Zhongyao 中药 (Chinese herbal medicine) is well known throughout the
world--and in many places it's actually taken seriously! While Xiyao 西药
(Western medicine) focuses on treating symptoms, Chinese medicine goes after
the root of the problem, seeking to regulate the delicate vital balances in
the body by compensating for certain deficiencies with elements found in
daziran 大自然 (Mother Nature).
If all that sounds a lot more complicated than simply popping a Quaalude,
fear not! The Comrade, ever solicitous of his waiguopengyou 外国朋友
(foreign friends ), is here to describe and prescribe some time-tested
traditional Chinese medicinal remedies for many common maobing 毛病
One thing you can count on in China (besides an abacus) is laduzi 拉肚子
(diarrhea). Sooner or later, even those of us with Great Leap Forward-forged
cast-iron stomachs that can (and have!) digested bowls of sawdust eventually
wind up with it. As if having to spend bantian 半天 (half a day) sitting on
the toilet isn't bad enough, you also have to listen to all your friends
and relatives give you advice on how to rectify your sodden condition. It's
enough to make your touteng 头疼 (head ache).
A sure-fire cure for even the most persistent laduzi 拉肚子 is to simply
soak some yangmei 杨梅 (sour plums) in baijiu 白酒 (Chinese white lightning)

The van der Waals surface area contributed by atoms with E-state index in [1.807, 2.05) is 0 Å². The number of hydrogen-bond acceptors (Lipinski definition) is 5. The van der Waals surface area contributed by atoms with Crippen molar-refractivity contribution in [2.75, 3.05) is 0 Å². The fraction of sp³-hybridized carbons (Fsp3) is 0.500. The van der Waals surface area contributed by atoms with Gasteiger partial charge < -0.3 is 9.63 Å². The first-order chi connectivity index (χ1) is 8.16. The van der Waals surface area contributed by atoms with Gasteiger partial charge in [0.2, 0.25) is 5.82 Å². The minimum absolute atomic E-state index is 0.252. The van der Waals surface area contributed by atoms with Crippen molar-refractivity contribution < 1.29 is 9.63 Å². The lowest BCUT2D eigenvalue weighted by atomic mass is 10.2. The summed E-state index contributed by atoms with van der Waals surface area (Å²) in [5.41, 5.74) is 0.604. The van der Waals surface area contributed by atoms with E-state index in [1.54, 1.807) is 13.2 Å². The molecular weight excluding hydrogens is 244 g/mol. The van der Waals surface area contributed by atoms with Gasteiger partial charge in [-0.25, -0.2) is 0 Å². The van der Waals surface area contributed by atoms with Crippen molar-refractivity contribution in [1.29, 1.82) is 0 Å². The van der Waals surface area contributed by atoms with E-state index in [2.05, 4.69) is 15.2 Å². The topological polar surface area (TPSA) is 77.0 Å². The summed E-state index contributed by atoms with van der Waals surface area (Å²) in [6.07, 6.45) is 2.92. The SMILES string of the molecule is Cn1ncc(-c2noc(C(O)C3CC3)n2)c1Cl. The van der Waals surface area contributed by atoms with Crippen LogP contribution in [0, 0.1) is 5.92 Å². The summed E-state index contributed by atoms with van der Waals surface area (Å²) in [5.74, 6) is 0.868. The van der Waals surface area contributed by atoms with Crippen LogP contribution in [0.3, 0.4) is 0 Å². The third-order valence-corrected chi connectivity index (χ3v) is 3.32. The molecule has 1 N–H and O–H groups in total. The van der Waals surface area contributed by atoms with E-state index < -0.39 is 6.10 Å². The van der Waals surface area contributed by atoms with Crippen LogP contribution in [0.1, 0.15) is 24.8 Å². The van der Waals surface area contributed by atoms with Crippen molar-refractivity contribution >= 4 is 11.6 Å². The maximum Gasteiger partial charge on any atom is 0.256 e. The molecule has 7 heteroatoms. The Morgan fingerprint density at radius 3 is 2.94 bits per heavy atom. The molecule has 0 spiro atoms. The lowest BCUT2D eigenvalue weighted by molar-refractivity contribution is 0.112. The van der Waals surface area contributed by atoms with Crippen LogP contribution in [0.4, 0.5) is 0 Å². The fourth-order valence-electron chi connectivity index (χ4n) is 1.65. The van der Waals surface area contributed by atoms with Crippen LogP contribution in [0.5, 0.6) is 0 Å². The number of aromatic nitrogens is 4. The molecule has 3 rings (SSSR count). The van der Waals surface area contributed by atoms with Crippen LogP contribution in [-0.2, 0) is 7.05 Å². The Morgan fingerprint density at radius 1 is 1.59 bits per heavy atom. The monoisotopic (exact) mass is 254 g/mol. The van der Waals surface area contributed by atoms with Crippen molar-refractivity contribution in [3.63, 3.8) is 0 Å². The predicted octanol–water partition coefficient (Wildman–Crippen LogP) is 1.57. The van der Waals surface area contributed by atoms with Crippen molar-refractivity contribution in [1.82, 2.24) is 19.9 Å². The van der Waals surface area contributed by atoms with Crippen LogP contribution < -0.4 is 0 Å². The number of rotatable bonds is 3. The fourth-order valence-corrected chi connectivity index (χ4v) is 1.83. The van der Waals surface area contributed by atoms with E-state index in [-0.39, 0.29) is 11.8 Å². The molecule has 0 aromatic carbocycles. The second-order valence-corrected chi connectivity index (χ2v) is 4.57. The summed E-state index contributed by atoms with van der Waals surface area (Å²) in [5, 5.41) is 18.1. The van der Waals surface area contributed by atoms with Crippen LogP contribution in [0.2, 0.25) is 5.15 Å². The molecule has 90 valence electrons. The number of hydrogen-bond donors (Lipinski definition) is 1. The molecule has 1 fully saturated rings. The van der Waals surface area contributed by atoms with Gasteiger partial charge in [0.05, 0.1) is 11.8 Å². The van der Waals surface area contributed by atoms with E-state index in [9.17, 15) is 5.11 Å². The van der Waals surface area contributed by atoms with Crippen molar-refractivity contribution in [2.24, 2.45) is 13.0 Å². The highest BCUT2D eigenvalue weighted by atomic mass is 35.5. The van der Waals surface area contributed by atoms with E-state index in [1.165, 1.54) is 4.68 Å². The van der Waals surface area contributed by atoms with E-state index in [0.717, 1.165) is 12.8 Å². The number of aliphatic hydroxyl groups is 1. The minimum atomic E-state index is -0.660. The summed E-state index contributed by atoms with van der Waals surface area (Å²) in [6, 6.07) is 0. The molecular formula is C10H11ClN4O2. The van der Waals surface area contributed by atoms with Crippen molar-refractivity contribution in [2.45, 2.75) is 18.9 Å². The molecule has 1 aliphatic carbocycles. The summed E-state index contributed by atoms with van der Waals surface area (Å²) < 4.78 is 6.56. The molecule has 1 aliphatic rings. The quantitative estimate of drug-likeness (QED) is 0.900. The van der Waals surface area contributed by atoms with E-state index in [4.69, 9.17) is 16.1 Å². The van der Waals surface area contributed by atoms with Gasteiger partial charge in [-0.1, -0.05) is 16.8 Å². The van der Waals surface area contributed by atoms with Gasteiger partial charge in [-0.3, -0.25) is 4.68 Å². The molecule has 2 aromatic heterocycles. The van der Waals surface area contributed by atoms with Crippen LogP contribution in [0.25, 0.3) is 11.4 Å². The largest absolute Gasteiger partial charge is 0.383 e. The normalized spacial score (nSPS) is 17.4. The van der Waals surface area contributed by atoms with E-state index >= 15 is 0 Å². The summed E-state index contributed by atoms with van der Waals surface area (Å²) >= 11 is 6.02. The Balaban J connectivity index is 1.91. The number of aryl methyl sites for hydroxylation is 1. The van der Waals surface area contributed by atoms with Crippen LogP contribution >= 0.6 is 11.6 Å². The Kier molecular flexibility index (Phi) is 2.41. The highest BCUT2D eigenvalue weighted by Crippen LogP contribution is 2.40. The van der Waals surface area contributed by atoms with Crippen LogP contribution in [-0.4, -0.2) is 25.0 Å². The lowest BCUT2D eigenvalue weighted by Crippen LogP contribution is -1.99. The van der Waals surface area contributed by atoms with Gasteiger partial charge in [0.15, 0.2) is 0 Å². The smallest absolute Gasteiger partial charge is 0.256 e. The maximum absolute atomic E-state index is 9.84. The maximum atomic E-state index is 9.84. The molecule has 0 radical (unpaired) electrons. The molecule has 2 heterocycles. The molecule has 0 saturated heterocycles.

for a few months and ganbei 干杯 (cheers)! And don't forget: there's
no drinking age in China, so be sure to use this remedy on your children, too!
If bianbi 便秘 (constipation) is your problem, 5000 years of history and
tradition dictates that a bar of soap up your butt is the cure.
The Comrade's personal panacea and prescription for pleasure is, of course,
erguotou 二锅头 (Beijing backyard moonshine). That's why he always carries a
flask of it in one pocket and a jar of cu 醋 (vinegar) in the other. Wanyi
万一 (just in case) the Comrade gets drunk, a couple of swigs of vinegar are
just what the daifu 大夫 (doctor) ordered to sober right up! (Speaking of
vinegar, wash with it every day to keep your face looking white and
For a sore throat, just wet the tip of a kuaizi 筷子 (chopstick), dab it in
salt, and touch it to your uvula (that little thing that hangs down in the
back of your throat). If you don't outu 呕吐 (vomit), this is a guaranteed
For relief from fashao 发烧 (fever), try the following therapy: have someone
rub a spoon vigorously up and down your back until your spine is nearly
exposed. The excruciating pain will cause you to sweat until the fever
For simple chronic yaosuanbeitong 腰酸背痛 (backaches), try baguanzi 拔罐子,
a process by which someone smears black grease all over your back, lights a
fire in a medicated glass jar and then slaps the burning contraption down
onto your flesh, open-mouth side facing down. After the fire burns out they
yank the jar off and it makes a popping sound like when you pull a plunger
out of a toilet bowl. The bizarre procedure leaves your back looking like a
giant pepperoni pizza, but hey, don't argue with success. It's
good for the flu too.
Other antics include dianxue 点穴, or pushing on pressure points to cure
illness or paralysis and even improve eyesight. While the above curative methods are practically mianfei 免费 (cost-free),